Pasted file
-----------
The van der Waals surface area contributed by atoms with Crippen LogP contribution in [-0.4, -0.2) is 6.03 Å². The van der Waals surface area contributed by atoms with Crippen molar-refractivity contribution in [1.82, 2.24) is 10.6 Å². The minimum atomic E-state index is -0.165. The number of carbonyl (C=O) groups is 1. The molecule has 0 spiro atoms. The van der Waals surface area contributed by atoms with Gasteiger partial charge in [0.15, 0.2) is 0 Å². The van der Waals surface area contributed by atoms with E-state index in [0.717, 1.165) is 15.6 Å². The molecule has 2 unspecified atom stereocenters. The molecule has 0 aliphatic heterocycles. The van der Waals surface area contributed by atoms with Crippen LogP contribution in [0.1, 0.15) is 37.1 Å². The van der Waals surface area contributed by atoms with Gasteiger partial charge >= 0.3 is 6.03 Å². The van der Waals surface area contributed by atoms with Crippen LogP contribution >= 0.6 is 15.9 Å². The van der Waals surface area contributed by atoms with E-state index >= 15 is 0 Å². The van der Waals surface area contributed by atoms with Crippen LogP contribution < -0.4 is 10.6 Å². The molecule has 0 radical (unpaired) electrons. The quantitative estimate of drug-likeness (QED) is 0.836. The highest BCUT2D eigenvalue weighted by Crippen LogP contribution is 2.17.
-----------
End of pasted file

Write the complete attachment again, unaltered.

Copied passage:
The van der Waals surface area contributed by atoms with Crippen LogP contribution in [-0.4, -0.2) is 6.03 Å². The van der Waals surface area contributed by atoms with Crippen molar-refractivity contribution in [1.82, 2.24) is 10.6 Å². The minimum atomic E-state index is -0.165. The number of carbonyl (C=O) groups is 1. The molecule has 0 spiro atoms. The van der Waals surface area contributed by atoms with Gasteiger partial charge in [0.15, 0.2) is 0 Å². The van der Waals surface area contributed by atoms with E-state index in [0.717, 1.165) is 15.6 Å². The molecule has 2 unspecified atom stereocenters. The molecule has 0 aliphatic heterocycles. The van der Waals surface area contributed by atoms with Crippen LogP contribution in [0.1, 0.15) is 37.1 Å². The van der Waals surface area contributed by atoms with Gasteiger partial charge >= 0.3 is 6.03 Å². The van der Waals surface area contributed by atoms with Crippen LogP contribution >= 0.6 is 15.9 Å². The van der Waals surface area contributed by atoms with E-state index >= 15 is 0 Å². The van der Waals surface area contributed by atoms with Crippen LogP contribution < -0.4 is 10.6 Å². The molecule has 0 radical (unpaired) electrons. The quantitative estimate of drug-likeness (QED) is 0.836. The highest BCUT2D eigenvalue weighted by Crippen LogP contribution is 2.17.